When Judas had left them, Jesus said, “Now is the Son of Man glorified, and God is glorified in him. If God is glorified in him, God will also glorify him in himself, and God will glorify him at once. My children, I will be with you only a little while longer. I give you a new commandment: love one another. As I have loved you, so you also should love one another. This is how all will know that you are my disciples, if you have love for one another.”
It strains the imagination to think that anyone acquainted with the process would ever think of crucifixion as glorifying. It was an execution designed to terrorize a population into submission. It was prolonged, public, excruciating, suffocation. When Rome crucified someone, they wanted everyone to get and remember a stark message: don’t defy the Empire. When the gospel narrator portrayed Jesus speaking of his coming death in heroic terms, he was speaking not of the execution itself but of the astounding commitment to his people that he was about to demonstrate by not running from his immanent death. And beneath that demonstration was the deeper point summed up in Jesus’ statement, “When you see me, you see the Father.”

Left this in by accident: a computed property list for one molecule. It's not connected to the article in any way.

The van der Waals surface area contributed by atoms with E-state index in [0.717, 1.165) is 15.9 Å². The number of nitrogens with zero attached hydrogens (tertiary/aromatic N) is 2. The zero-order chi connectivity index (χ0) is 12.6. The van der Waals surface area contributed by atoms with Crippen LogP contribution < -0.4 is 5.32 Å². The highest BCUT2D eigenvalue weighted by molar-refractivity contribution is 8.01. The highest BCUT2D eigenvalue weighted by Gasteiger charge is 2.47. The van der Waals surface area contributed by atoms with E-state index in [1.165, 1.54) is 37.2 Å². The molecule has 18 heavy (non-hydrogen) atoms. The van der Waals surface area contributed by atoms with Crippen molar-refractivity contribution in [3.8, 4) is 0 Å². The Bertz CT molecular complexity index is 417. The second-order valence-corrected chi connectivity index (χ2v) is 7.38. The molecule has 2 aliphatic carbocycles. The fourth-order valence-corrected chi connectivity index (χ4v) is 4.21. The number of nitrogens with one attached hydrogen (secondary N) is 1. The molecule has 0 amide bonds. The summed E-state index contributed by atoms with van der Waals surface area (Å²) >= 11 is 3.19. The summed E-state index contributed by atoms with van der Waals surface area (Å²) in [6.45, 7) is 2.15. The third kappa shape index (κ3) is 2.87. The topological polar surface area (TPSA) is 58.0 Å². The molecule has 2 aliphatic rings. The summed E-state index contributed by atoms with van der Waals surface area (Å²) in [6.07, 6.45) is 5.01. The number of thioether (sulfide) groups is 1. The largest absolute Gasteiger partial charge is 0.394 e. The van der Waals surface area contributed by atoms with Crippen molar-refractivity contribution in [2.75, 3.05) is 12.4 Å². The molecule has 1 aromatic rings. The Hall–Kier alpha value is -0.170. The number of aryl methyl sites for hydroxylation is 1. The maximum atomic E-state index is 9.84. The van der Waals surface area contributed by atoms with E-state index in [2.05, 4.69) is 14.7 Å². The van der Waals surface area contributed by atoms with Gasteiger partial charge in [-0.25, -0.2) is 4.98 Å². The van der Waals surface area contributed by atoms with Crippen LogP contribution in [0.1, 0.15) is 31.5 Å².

That a Creator would have such love for a creature makes no sense. It’s inexplicable. It stretches the imagination to the breaking point. But that’s the revelation. That’s what Jesus’ life was all about. That’s Christianity’s core message.
We get the idea at times that we’re to convince folks that God is a trinity of three persons or that the Mass really makes Jesus present in communion or that the Bible is God’s word. As important as those ideas are, they’re wrapping paper for the faith.
What people need to know is that the source of the universe knows and loves them and will never abandon them. We have been told that. It is our job to tell the world; not with bluster or cajoling, not with velvet words or clever ads but by being there for them. Being there in the good times and when things are tough, when folks aren’t appreciative and, especially, when everyone else grabs their stuff and lights out for the hills. That’s when folks will know that we have something true to say, when they see that we ourselves are true – to them.
“Nearing his final revelation of God’s love Jesus told his followers, To be part of God’s future world, you must be there for people in the world as it is. You can’t run away. You have to stand with them. Then they’ll understand.”